Ofgem explains why the energy market is not working
The conclusions of our review are not just disappointing, they are damning.
Competition is being stifled by a combination of tariff complexity, poor customer service, lack of transparency and the stranglehold the "big six" energy firms have on the electricity market.
Only a radical response will suffice.
Inaction or inertia will not be tolerated. The energy firms are on notice; play fair with consumers or explain yourselves to the Competition Commission.
So what do we actually want?
The key is competition for retail customers and essentially that means competition on price.
The same pipes and wires run to consumers' homes which ever supplier they pick. The only ways to differentiate is on price and service, with price a long way ahead on consumers' wish-list.
OK, so work out how much you pay for every unit of gas or electricity, look at the prices on offer and pick the best and switch. What's so hard about that?
Quite a bit.
Customers' bills are a minefield of complexity. Some companies have a standing charge and a flat rate for every unit.
Others use two-tier pricing - no standing charge but one rate for the first set percentage of units and a (lower) rate for subsequent use.
Different companies have different prices for tier one and for tier two. They have different trigger points for the change between tiers.
And then there are prices which vary according to the time of day.
Oh, and by the way, you have more than 300 tariffs to analyse, compare and choose from.
Little wonder that more than half of consumers have never switched, fewer are switching than a few years ago and, even among those who do switch, some aren't certain they got a better deal.
Our answer is to sweep away the complexity. What we want to see is a single standard tariff for each of the main payment methods; standard credit, direct debit and prepayment meters.
It would allow consumers to directly compare around three quarters of the deals on offer on the basis of a single figure, the unit price.
We are also planning to break the grip of the big six on the electricity market - plans which sit well with the government's own review of the wholesale electricity market.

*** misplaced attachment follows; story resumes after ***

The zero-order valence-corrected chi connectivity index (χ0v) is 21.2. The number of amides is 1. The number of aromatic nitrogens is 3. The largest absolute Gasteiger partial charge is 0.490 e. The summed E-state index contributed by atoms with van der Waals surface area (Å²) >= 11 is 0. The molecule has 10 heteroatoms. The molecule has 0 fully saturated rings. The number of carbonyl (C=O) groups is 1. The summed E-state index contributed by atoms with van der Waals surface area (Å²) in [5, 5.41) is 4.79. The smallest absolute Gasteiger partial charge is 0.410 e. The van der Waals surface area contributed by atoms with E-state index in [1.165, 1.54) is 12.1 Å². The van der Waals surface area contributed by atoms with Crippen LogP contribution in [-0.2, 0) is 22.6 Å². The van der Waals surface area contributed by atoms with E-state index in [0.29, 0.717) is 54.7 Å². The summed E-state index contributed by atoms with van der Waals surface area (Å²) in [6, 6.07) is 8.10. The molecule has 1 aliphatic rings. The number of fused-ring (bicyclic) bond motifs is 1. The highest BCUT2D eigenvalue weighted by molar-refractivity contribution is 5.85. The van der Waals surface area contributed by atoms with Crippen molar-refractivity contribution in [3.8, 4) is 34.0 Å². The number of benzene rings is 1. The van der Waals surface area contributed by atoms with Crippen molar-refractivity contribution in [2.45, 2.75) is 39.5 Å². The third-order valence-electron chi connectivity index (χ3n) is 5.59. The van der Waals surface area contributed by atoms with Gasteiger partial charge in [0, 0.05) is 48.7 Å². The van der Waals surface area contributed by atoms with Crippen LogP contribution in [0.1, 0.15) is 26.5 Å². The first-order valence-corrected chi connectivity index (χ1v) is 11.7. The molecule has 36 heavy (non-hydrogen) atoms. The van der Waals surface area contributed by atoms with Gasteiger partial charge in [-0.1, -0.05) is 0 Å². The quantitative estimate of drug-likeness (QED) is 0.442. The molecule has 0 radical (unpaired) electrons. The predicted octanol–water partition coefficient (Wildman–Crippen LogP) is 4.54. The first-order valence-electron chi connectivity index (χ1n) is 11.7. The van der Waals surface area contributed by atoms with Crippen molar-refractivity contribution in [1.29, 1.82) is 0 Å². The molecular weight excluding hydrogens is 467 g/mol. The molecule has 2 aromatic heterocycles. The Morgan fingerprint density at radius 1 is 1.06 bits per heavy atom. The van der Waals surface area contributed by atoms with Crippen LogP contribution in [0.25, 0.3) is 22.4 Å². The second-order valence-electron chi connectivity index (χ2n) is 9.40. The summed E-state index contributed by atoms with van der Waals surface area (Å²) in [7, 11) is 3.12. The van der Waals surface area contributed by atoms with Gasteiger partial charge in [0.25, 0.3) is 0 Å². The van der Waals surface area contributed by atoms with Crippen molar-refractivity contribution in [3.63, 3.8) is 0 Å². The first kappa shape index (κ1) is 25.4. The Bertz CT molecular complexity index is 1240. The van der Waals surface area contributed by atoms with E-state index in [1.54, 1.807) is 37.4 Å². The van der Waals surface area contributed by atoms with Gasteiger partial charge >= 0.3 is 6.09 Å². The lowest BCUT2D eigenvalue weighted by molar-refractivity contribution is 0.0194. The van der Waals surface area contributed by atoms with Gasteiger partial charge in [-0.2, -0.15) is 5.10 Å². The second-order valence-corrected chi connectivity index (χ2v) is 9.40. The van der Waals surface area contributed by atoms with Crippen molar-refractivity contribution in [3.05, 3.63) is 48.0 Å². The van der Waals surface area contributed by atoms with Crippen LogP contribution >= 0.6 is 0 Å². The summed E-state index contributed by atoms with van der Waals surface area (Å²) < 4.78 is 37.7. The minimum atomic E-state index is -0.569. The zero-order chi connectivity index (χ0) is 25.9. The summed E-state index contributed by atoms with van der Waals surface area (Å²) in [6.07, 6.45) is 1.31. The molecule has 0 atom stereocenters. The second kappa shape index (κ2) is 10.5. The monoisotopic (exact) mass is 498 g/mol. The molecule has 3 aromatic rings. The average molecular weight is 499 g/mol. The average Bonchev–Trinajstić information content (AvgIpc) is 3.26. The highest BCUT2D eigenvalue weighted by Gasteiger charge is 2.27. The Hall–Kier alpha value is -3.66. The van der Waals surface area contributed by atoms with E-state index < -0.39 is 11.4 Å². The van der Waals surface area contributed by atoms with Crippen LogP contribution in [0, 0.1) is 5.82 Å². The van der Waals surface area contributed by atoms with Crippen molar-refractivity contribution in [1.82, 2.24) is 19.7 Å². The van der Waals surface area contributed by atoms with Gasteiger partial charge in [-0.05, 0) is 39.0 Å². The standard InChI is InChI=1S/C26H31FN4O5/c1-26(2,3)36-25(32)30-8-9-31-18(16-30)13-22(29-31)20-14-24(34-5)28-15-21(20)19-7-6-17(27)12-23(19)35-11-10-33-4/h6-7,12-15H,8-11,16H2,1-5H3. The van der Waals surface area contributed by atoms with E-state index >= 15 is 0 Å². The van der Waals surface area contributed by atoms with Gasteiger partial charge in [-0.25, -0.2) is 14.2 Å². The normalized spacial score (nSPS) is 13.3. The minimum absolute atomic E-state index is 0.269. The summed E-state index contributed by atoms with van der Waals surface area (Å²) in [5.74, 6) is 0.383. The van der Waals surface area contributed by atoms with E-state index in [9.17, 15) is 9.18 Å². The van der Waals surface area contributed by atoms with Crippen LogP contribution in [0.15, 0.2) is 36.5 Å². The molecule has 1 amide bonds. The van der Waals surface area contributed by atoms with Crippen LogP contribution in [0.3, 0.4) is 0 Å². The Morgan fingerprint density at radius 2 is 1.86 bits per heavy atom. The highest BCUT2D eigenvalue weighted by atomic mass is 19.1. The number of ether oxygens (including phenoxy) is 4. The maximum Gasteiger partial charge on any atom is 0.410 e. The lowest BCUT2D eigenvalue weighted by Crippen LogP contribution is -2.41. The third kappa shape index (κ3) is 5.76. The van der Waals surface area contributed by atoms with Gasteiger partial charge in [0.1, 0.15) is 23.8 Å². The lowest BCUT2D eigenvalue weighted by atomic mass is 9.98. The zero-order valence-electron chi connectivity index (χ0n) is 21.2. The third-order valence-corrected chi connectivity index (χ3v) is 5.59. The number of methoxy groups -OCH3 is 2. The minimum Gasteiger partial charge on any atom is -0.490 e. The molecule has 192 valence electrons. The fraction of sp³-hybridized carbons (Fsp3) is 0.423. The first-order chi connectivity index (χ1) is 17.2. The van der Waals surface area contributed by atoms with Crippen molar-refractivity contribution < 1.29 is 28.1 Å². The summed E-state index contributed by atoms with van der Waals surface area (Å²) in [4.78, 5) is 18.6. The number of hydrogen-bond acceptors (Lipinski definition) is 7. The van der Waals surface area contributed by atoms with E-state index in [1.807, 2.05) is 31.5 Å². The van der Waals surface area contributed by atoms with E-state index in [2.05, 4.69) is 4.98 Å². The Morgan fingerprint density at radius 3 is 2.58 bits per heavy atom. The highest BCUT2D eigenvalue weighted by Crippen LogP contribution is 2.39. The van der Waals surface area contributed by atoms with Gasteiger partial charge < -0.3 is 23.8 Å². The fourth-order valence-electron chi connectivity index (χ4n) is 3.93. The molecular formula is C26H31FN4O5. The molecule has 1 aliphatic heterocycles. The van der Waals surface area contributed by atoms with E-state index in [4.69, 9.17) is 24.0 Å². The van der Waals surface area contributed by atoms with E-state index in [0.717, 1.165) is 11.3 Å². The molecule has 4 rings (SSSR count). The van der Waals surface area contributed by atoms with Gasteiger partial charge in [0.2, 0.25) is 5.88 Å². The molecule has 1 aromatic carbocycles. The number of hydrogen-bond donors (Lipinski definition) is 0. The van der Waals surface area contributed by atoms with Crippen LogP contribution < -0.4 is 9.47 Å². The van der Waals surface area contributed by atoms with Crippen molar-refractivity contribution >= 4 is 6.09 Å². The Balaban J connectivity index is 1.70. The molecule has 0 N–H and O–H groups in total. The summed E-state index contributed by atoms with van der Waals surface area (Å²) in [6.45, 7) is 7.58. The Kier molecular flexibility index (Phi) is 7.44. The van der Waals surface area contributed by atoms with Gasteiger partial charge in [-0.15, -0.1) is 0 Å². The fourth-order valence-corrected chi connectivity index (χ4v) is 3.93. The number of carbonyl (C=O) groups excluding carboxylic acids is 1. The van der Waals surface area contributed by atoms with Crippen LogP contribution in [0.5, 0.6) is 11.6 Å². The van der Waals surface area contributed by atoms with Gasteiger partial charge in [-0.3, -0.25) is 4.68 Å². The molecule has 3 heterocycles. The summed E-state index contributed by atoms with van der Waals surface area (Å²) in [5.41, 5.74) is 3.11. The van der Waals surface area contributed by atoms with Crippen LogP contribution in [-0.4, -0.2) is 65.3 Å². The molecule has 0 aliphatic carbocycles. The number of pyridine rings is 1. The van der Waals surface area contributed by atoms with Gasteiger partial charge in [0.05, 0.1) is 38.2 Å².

The big six own almost three quarters of Britain's power generation. This gives them enormous clout in the electricity retail market - not only are they the major players in that market, they are also the leading players in the power market which supplies it.
The combination of their influence over generation and their strength in the electricity retail market makes it very hard for new players, large or small, to mount a challenge.
We propose the big six should be forced to offer up to 20% of the power they generate through regular public auctions. The more competition at auction the keener and more transparent the prices.
Companies, large and small, would feel confident about moving into the market, knowing power would be available at a competitive price.
We are not against companies making a reasonable return. We know we need £200bn of investment and that will have to be funded by the companies, their shareholders and lenders.
But consumers will be the ones who foot the final bill. They must be given, and feel they are being given, a fair deal.
But if the market is in such a parlous state, why not simply take the companies straight to the Competition Commission?
At first glance the answer may appear perverse. We want to push through reform with all possible speed. The Competition Commission offers its own brand of authority, rigour, expertise and thoroughness.
That takes time.
If we have to go to the Commission - and if we have to, we will - it could be three to four years before any remedies can come into effect.
If we can persuade the big six to either embrace the measures we are putting forward or, in some areas, put forward their own ideas to deliver the results we want, reform will be on a much faster track.
Two Ofgem reviews into the UK energy retail market in less than three years. You might take that a sign we are unhappy with the way the market is working or, in some cases, not working.
You would be right.
The opinions expressed are those of the author and are not held by the BBC unless specifically stated.